3. For the UK to demonstrate genuine global leadership, its foreign policy requires coherent strategic direction, supported by adequate resources. This should be based on a clear-eyed assessment of the UK’s interest and position in the world. In conducting such an assessment, the Government will need to go further than its memorandum. By the end of that process, it must be able to answer the following questions:

The answers to these questions should be made public so that the British people and others can know what the Government intends by Global Britain, and so that our allies and friends can support and partner with us effectively

The Government welcomes the Committee’s scrutiny and endorses the pertinence of the questions listed above. Our approach rests upon two related premises: that Britain is by history and tradition a profoundly internationalist country and we have considerable strengths to bring to bear.

Taking those in turn, Britain possesses both a unique network of global friendships and proportionately one of the biggest diasporas of any country of our size and wealth. Over five million Britons live overseas, including, for example, 170,000 in the Gulf and 200,000 in South Africa. This means the UK is more immediately and directly affected by global events than many of our neighbours.

A further illustration might be the fact that Britain is responsible for a greater expanse of the world’s oceans than Brazil, Canada or China. Including the Overseas Territories, the UK’s “maritime estate” covers 2.6 million square miles—an area more than twice the size of India. With the cooperation of the Overseas Territories, the Government plans to safeguard 1.5 million square miles of ocean with a “Blue Belt” of marine protected areas by 2020.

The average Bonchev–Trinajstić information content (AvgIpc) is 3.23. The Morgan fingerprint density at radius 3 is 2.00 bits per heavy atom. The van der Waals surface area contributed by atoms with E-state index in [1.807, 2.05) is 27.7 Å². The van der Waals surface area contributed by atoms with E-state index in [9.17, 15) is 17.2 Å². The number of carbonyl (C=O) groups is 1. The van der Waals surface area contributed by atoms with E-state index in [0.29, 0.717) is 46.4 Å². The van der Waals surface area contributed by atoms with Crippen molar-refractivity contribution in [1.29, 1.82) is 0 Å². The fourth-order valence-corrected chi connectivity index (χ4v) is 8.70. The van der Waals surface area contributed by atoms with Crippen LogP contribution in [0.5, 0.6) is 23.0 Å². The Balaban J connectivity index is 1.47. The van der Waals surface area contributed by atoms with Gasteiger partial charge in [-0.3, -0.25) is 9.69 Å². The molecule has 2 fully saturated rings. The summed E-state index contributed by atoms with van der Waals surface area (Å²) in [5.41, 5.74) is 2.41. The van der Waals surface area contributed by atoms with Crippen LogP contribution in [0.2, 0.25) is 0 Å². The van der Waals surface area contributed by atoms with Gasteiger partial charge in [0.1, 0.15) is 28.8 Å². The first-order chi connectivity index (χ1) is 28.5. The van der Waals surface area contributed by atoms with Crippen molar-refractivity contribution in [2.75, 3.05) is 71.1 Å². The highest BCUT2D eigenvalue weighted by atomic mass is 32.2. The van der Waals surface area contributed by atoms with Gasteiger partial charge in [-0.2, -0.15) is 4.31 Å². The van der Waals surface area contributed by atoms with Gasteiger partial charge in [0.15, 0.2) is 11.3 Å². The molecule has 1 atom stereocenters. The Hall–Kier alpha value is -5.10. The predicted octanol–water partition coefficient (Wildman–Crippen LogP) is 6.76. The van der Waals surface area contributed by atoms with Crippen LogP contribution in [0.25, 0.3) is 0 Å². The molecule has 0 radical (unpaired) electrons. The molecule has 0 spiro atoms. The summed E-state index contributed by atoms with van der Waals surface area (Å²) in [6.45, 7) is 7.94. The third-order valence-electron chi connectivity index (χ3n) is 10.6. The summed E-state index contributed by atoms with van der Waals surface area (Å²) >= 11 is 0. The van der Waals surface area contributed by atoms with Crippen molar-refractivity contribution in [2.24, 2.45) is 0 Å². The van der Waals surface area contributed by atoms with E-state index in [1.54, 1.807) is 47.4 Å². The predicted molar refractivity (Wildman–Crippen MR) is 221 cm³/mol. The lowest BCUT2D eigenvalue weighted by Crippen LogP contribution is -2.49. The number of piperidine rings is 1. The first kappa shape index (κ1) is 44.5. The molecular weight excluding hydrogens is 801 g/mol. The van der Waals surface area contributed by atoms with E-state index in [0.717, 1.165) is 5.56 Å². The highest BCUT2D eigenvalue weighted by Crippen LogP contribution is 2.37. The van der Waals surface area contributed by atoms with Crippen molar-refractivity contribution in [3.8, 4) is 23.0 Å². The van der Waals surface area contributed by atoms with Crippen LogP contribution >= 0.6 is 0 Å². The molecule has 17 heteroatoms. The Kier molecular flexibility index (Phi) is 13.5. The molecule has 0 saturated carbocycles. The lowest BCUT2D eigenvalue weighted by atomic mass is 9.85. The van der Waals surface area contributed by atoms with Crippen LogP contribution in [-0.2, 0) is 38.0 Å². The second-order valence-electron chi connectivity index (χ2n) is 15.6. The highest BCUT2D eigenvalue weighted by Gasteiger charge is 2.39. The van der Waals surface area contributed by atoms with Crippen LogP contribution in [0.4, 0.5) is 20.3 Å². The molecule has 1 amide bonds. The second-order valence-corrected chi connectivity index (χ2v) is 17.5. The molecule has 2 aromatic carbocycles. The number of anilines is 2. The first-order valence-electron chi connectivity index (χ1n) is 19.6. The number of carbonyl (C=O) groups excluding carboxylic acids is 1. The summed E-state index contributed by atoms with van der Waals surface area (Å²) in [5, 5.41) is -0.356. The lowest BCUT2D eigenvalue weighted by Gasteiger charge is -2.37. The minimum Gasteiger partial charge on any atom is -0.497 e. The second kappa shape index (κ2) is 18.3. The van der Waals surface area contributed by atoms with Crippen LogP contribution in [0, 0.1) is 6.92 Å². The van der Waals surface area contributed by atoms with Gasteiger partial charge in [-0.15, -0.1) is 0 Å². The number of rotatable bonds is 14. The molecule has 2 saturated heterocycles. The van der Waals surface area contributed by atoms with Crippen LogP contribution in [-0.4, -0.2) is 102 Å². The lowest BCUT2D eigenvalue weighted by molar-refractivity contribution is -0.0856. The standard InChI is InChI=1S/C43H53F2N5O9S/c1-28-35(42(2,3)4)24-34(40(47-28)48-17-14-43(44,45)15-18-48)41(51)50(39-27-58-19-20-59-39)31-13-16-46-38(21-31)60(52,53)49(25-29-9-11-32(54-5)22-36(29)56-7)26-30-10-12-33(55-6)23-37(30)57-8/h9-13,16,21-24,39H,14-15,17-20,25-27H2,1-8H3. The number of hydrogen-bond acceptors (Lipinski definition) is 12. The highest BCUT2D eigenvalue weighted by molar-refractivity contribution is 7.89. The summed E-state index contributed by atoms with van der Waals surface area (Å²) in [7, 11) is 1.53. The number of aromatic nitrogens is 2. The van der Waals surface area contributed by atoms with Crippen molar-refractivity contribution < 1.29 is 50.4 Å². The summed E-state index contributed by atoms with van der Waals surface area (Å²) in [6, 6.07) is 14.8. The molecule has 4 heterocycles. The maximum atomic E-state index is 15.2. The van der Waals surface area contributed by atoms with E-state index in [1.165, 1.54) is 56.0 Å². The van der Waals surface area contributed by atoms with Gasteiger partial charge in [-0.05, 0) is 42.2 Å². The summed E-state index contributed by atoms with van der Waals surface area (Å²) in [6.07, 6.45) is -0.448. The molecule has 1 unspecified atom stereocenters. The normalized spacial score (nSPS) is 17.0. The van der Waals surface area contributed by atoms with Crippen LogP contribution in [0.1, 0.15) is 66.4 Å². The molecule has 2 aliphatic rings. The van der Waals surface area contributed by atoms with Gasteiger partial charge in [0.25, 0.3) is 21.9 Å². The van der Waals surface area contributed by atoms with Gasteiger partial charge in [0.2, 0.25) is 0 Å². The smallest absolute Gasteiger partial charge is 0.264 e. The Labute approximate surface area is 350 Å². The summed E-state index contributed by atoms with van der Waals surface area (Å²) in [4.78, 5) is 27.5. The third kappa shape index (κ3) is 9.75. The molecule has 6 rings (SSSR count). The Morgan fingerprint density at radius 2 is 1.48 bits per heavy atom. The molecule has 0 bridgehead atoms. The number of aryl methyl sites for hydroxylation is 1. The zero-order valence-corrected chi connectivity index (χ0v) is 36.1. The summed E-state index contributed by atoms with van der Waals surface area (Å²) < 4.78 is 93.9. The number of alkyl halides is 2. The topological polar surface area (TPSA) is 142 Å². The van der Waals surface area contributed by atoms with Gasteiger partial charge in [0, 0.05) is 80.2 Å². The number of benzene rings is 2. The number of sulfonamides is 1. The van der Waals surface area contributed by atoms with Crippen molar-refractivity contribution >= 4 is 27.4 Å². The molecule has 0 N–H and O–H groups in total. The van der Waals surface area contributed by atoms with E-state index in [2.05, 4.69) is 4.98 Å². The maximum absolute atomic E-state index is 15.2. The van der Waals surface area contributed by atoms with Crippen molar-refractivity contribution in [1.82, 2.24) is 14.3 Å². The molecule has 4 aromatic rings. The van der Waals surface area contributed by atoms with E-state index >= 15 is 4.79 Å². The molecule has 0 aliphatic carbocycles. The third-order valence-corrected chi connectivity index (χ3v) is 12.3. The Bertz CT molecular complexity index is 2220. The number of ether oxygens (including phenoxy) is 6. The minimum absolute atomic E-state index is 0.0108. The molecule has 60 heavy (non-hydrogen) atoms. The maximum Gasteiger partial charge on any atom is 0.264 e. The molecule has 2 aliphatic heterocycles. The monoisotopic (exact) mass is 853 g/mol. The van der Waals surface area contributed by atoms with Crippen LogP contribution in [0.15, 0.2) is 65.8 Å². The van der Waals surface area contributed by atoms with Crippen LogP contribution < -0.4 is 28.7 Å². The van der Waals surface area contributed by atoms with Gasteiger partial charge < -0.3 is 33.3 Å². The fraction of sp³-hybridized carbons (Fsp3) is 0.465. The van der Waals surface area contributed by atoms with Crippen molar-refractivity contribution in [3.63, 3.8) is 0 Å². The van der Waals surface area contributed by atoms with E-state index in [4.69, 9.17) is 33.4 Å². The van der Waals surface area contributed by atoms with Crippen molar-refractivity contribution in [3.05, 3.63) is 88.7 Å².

Our national strengths begin with Britain’s position as the 5th biggest economy in the world, allowing the UK to have the largest defence and overseas aid budgets in Europe. Today, Britain combines permanent membership of the UN Security Council with possession of a nuclear deterrent, globally deployable armed forces, the biggest financial centre in Europe, highly capable intelligence agencies, a worldwide diplomatic network and representation on every leading multilateral body, including NATO, the G7 and the G20. In the vital field of soft power, independent studies suggest the UK is rivalled only by the United States. No other country of our size and wealth possesses a similar combination of assets.